Almost immediately after the shooting at Marjory Stoneman Douglas High School, Melissa Kornhaus, a licensed mental health counselor with a specialty in trauma therapy, was looking for a way to help.
So Kornhaus, who’s based in Broward County, quickly organized Professionals United for Parkland—an all-volunteer group of more than 250 licensed mental health workers providing pro-bono therapy. Her group established a referral hotline, (443) 390-8343, for anyone in South Florida affected by the shooting.
“We’ve got resources from just general community support groups for people maybe in Miami or maybe in Palm Beach County who feel unsafe or their children have been affected by hearing what’s happened,” says Kornhaus. “This is also for people in Parkland. We’ve had people calling in whose students were in a classroom. We’ve had a number of teachers reach out.”
Professionals United for Parkland has also organized trauma training to make sure therapists are up to date on the best techniques to help people right now. And the network is also offering support groups for therapists themselves to help deal with the vicarious trauma of responding to the shooting.
Kornhaus spoke with Health News Florida’s Sammy Mack about the mental health needs she’s seeing in Parkland. You can hear an extended version of that conversation:
Signs that someone may need trauma therapy
“Some of the signs that you look for, for acute trauma symptoms, would be:
Ongoing major disruption in sleep patterns and eating patterns
Two, a loss and the ability to focus or attend to basic things—conversation, what's happening around them in the environment.
And another, [which] would be a really easy one to spot, is a significant startle response. So if you hear a loud noise, or something unexpected happens, you would see somebody become startled, become fearful. It's that activation rapidly of the fight or flight or freeze response.”
How trauma therapy works
"The first part is that you want to stabilize the person. You want to give them a resource or a skill that they can use to calm their nervous system—deep breathing, visualization of a calm space.
The second component is identifying the belief underneath what's being triggered. Whether it's: I'm unsafe, I'm going to die, I'm responsible--if you think about survivor's guilt. So you're activating the negative response of the brain and the nervous system there.
And then you want to activate the positive opposite response. You want to have people pull in memories and experiences of when they have felt safe and then you provide stimulation so that the body and brain can do what they do naturally when they're not under stress and trauma. They can integrate the two experiences and make sense of it in a way.
People have really measurable results, so they can feel that it's working and they don't have to revisit their trauma. They don't have to visualize all of it. They don't have to ever speak about what happened. A common misconception is that you want to have people tell their stories. It's not necessarily the case. That can be very re-traumatizing.”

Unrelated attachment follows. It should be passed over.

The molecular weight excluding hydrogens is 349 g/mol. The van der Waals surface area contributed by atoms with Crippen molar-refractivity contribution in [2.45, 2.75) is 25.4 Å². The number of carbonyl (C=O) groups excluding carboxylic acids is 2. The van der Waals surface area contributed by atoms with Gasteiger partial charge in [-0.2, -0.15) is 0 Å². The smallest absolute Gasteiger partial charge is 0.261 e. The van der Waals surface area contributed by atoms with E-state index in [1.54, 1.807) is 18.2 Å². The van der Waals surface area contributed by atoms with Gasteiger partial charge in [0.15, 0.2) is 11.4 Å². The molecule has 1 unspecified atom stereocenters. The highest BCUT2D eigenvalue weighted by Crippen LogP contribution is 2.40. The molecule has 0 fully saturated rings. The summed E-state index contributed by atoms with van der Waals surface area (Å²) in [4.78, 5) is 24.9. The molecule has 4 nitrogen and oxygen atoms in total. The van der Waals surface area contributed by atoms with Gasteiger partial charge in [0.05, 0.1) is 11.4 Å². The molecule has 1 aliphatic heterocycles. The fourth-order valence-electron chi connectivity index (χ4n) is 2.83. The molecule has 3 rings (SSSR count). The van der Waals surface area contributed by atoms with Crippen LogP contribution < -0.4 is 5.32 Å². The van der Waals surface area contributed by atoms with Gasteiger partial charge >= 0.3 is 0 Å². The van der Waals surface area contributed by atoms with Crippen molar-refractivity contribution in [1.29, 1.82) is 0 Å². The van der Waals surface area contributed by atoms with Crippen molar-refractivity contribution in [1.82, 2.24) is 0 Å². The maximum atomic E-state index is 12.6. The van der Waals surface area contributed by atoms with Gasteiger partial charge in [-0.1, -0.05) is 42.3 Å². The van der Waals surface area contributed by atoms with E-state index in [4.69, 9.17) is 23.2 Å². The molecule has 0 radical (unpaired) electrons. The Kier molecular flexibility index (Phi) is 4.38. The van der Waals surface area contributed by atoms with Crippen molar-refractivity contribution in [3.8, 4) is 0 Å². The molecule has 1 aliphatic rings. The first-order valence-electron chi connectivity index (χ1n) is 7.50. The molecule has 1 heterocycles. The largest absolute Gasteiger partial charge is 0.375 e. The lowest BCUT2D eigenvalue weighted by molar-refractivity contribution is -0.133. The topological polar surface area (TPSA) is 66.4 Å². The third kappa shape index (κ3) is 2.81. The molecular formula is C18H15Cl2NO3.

On the risks of vicarious trauma
"The therapists themselves are often going to be traumatized by the stories that they're hearing. They themselves can experience what's called “vicarious trauma.” They'll start exhibiting some of the same symptoms—the startle response, the change in sleep and eating patterns—that the actual trauma survivors are experiencing.
… This is another thing that we've heard a lot about [from] friends and family members of people who are in Parkland, who knew people who were in the shooting, who knew people who knew people who saw the shooting. These stories are being passed along.
In addition, videos of what had happened were, initially in the days after the shooting, being shared among students. So even if they didn't witness firsthand what happened, they're hearing stories and they're seeing images that can stick with them and become their own trauma."
What other communities of gun violence survivors can take from the Parkland response
"We need people on the ground talking to the people who have survived and experienced trauma, who can ask questions and find out what people are looking for. Do they want groups where they can come together and talk? Do they want individual trauma treatment? Do they want space? Do they want a platform to share their stories?
I think what this brings up for us in our experience as Professionals United for Parkland is that we need to take back our ability to serve our communities on the ground level, and that's where we can have some of the biggest impact.
There's this whole notion of when you see something say something. But in this case, a lot of people said something. They said something before the shooting, they said something after the shooting, they're still saying what they need. So from my perspective, it's see something do something. If you don't do it no one else will. There's a psychological phenomenon called the ‘diffusion of responsibility,’ which talks about when there's a group of people and something has happened and something needs to be done, everyone will assume that someone else will do it. But that leaves us with no one to take action.
So if you feel called to do something in your community, you identify a need, and you know you have either the skill or the connection to meet that? Make it happen."